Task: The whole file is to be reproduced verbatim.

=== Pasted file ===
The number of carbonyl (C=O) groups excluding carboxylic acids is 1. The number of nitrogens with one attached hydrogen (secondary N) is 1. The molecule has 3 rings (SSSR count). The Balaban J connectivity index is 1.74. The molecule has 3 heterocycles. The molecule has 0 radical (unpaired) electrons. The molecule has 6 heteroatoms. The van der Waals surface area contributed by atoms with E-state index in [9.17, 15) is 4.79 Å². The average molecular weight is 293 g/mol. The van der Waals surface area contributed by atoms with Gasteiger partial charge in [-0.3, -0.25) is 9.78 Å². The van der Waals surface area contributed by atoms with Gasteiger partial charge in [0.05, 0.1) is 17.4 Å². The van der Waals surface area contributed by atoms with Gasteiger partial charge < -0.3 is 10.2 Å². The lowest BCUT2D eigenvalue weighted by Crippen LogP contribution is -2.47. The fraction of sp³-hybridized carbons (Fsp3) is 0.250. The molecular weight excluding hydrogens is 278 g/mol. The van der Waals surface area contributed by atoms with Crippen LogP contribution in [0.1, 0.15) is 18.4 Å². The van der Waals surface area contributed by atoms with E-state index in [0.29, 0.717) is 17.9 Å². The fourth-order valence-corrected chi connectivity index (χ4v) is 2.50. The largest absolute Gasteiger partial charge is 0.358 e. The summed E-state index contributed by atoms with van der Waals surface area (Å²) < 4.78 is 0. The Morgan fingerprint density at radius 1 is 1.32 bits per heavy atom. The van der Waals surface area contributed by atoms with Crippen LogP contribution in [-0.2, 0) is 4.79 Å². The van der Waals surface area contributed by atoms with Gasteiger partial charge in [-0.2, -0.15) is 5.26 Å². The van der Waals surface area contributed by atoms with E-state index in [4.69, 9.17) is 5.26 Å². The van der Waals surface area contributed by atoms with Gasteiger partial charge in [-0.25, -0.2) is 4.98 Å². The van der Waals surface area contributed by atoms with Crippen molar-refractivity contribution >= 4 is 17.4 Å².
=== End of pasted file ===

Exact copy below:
The number of carbonyl (C=O) groups excluding carboxylic acids is 1. The number of nitrogens with one attached hydrogen (secondary N) is 1. The molecule has 3 rings (SSSR count). The Balaban J connectivity index is 1.74. The molecule has 3 heterocycles. The molecule has 0 radical (unpaired) electrons. The molecule has 6 heteroatoms. The van der Waals surface area contributed by atoms with E-state index in [9.17, 15) is 4.79 Å². The average molecular weight is 293 g/mol. The van der Waals surface area contributed by atoms with Gasteiger partial charge in [-0.3, -0.25) is 9.78 Å². The van der Waals surface area contributed by atoms with Gasteiger partial charge in [0.05, 0.1) is 17.4 Å². The van der Waals surface area contributed by atoms with Gasteiger partial charge < -0.3 is 10.2 Å². The lowest BCUT2D eigenvalue weighted by Crippen LogP contribution is -2.47. The fraction of sp³-hybridized carbons (Fsp3) is 0.250. The molecular weight excluding hydrogens is 278 g/mol. The van der Waals surface area contributed by atoms with Crippen LogP contribution in [0.1, 0.15) is 18.4 Å². The van der Waals surface area contributed by atoms with E-state index in [0.29, 0.717) is 17.9 Å². The fourth-order valence-corrected chi connectivity index (χ4v) is 2.50. The largest absolute Gasteiger partial charge is 0.358 e. The summed E-state index contributed by atoms with van der Waals surface area (Å²) < 4.78 is 0. The Morgan fingerprint density at radius 1 is 1.32 bits per heavy atom. The van der Waals surface area contributed by atoms with Crippen LogP contribution in [-0.2, 0) is 4.79 Å². The van der Waals surface area contributed by atoms with Gasteiger partial charge in [-0.2, -0.15) is 5.26 Å². The van der Waals surface area contributed by atoms with E-state index in [4.69, 9.17) is 5.26 Å². The van der Waals surface area contributed by atoms with Gasteiger partial charge in [-0.25, -0.2) is 4.98 Å². The van der Waals surface area contributed by atoms with Crippen molar-refractivity contribution >= 4 is 17.4 Å².